lab publications teaching software vita
Bruce Desmarais
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Governance and Administration in Networks (GAiN) Lab

The GAiN Lab, directed by Bruce Desmarais, conducts research focused on rigorously and precisely identifying the complex ways in which political actors and institutions exhibit interdependence. Approximately half of the Lab's work involves the development of analytical methods capable of illuminating these dependencies. The other half involves applications in the study of interdependence in law and policymaking. Below I provide summaries of our active projects. The Lab's funding is provided by the National Science Foundation, the Russel Sage Foundation and the William and Flora Hewlett Foundation. My lab has a site on GitHub.

Graduate Students

Ted Hsuan Yun Chen

Ted Hsuan Yun Chen is a PhD candidate in political science. He studies international cooperation with a focus on the role of transnational nonstate actors. Methodologically, he works on developing approaches to modeling networks that comprise multiple types of ties. Ted also maintains an active research agenda in the social and political side of human response to natural disasters.


thc126 [at] psu [dot] edu

Matthew J. Denny

Matt Denny is a Ph.D student in political science and social data analytics. He studies lawmaking and the bureaucracy in the United States, and supports this substantive work by developing new statistical methods for analyzing text and network data. Matt has also taught workshops on a wide variety of data science and methods topics, including an online course for SAGE Publishing. Matt holds Master’s degrees in Applied Econometrics and Political Science from the University of Massachusetts Amherst.


mdenny [at] psu [dot] edu

Omer Yalcin

Omer F. Yalcin is a Ph.D. student in Political Science and Social Data Analytics. He studies ruling coalitions and their implications for policy-making and governance using a network analysis approach and has interest in using text as a data source. Omer has Master’s degrees from the Humboldt University of Berlin and the Pennsylvania State University.

oxy4 [at] psu [dot] edu

Former Graduate Students

Lab Projects

Organizational Responsiveness to Open Outside Input

Sponsor: National Science Foundation

Period: 2013--2016

This project focuses on the development of new analytical tools for modeling the relationships between intra-organizational communication networks and open, external sources of text data. The massive quantities of textual communications generated within organizations constitute a largely untapped source for insightful, timely organizational analytics. The tools under development for this project are designed to jointly analyze the content of communications and the socio-organizational structure comprised by communication ties.

Scientific Evidence in Regulation and Governance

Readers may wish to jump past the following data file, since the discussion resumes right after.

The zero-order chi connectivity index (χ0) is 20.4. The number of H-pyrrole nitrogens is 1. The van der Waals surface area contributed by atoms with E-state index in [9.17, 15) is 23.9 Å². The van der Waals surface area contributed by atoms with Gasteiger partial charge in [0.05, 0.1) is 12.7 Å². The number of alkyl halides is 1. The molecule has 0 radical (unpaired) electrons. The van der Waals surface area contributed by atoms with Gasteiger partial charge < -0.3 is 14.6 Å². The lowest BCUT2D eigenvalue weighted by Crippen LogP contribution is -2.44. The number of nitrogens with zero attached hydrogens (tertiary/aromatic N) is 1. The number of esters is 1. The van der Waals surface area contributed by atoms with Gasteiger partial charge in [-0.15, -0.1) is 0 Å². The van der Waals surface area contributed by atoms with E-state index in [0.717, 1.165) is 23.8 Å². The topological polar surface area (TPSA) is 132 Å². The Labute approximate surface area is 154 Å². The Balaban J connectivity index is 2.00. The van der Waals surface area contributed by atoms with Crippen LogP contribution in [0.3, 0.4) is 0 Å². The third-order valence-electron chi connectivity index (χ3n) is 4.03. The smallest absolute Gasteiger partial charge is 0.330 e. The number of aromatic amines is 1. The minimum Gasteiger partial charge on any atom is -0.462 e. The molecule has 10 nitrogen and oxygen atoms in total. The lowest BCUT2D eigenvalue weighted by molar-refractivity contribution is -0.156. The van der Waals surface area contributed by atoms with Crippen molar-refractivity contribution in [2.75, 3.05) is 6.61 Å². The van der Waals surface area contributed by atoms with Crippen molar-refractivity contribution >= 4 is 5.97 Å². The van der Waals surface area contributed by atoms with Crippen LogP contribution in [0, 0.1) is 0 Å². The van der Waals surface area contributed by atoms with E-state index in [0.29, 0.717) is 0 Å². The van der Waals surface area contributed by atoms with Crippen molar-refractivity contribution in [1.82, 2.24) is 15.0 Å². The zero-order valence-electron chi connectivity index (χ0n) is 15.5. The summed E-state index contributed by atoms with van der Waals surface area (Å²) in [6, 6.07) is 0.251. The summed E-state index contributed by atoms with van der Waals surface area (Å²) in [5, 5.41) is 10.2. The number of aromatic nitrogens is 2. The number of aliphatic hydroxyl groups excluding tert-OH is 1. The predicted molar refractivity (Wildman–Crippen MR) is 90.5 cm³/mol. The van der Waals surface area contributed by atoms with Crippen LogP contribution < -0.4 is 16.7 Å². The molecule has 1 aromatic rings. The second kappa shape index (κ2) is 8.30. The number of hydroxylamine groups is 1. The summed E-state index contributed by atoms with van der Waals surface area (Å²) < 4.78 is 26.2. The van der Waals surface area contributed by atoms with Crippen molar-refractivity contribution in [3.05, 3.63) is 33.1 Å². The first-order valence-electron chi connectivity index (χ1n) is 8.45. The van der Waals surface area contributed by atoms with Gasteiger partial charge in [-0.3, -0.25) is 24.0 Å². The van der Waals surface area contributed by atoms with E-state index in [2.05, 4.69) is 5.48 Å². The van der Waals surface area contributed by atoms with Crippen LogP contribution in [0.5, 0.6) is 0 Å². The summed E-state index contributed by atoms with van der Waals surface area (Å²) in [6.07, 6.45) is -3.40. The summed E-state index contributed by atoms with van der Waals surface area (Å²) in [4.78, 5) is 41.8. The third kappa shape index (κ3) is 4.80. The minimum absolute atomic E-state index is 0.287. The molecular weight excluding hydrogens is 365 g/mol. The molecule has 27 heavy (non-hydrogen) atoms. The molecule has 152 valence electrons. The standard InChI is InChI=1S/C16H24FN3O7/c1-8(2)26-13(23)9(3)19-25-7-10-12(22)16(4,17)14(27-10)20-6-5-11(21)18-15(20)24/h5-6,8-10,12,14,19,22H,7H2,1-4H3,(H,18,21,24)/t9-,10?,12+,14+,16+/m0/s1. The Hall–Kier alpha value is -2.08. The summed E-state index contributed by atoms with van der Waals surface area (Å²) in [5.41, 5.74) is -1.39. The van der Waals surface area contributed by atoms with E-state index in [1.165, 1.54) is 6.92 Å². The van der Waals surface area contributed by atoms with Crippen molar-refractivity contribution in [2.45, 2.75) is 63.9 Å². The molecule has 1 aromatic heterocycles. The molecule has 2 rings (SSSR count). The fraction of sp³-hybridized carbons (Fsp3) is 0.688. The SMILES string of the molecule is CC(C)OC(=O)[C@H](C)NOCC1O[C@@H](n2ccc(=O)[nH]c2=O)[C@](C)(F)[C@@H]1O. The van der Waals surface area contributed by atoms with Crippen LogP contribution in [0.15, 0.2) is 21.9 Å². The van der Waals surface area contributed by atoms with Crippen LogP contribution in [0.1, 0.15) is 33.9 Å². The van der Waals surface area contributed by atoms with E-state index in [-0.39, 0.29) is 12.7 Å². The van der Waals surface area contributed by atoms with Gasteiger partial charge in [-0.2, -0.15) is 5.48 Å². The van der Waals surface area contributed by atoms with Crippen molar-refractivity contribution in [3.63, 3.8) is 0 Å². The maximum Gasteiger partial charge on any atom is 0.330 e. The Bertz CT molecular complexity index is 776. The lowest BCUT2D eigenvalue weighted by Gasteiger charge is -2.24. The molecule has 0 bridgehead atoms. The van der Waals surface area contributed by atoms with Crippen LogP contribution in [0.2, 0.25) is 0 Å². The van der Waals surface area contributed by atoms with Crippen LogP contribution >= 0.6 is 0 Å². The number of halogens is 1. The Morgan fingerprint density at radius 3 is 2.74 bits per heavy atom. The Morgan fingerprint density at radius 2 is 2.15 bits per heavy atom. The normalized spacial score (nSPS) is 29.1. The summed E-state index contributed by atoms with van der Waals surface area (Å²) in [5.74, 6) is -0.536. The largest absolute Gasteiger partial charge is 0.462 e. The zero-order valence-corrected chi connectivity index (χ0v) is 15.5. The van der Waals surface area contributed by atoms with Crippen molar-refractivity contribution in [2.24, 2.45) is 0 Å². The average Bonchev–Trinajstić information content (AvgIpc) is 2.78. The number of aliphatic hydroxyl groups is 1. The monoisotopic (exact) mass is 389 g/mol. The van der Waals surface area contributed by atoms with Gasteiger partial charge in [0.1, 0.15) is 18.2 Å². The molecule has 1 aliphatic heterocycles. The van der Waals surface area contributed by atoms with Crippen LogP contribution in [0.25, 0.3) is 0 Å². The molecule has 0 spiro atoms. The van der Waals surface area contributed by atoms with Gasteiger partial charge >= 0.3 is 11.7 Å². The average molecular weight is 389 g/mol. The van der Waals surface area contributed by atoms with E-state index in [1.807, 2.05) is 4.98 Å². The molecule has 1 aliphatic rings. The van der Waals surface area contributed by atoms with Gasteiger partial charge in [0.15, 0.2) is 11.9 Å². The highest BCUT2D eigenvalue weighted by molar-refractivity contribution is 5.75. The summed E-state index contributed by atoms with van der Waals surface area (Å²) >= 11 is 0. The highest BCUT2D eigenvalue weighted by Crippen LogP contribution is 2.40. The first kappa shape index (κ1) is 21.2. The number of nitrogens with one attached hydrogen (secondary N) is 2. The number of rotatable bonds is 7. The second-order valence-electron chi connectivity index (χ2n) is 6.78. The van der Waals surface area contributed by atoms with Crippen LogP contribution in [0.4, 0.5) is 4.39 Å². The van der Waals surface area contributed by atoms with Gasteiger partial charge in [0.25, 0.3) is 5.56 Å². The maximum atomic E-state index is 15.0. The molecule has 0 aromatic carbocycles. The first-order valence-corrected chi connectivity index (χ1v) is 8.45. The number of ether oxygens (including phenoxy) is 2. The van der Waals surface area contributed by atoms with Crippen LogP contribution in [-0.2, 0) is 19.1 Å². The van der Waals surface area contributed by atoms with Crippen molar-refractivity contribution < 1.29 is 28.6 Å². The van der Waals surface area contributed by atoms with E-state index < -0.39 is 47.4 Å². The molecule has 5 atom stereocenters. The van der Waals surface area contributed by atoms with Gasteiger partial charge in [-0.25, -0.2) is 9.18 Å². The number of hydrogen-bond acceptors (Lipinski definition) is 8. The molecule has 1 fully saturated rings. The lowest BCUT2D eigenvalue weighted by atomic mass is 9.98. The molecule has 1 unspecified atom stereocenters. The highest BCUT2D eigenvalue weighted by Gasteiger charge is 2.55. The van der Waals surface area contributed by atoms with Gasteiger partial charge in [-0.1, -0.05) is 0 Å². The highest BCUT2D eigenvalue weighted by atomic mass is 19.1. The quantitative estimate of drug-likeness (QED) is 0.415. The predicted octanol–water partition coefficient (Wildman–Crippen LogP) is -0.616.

Sponsor: National Science Foundation

Period: 2014--2017

Public policymaking is enhanced through access to the best possible science. Central to the project is the development of the first large-scale, publicly available database that connects specific policies to specific scientific sources, allowing comparisons across time, policymaking domains, and scientific disciplines. This database better illuminates the basis of regulatory impact assessments, reveals how science is presented to policymakers, and provides scientific researchers as well as their funders with concrete evidence of real-world policy impact.

Specification and Estimation of Generalized ERGMs

Sponsor: National Science Foundation

Period: 2014--2016

The generalized exponential random graph model (GERGM) is a powerful tool for formulating and testing hypotheses about weighted networks. This project advances the current state of development of the GERGM by (1) developing a better understanding of the space of distributions that can be formulated with the GERGM; developing MCMC methods for estimation, which will broaden the class of available GERGM specifications; (3) developing constraints that facilitate the study of correlation matrices as networks; and (4) developing asymptotic theory of GERGM.

The Revolving Door in Financial Regulation

Sponsor: Russell Sage Foundation

Period: 2014--2016

We model the revolving door as a social network and assess the variable levels of advocacy success of interest groups who lobby over financial regulation designed by the Securities and Exchange Commission (SEC). The project employs data from personnel flows, lobbying and regulatory policy documents, and then utilizes best practice techniques to measure advocacy success, to control for confounding variables and to maximize causal inference within a social network analytical frame.


230 Pond Lab, (814) 863-1595, bdesmarais'at'

Deptartment of Political Science | Institute for CyberScience | Penn State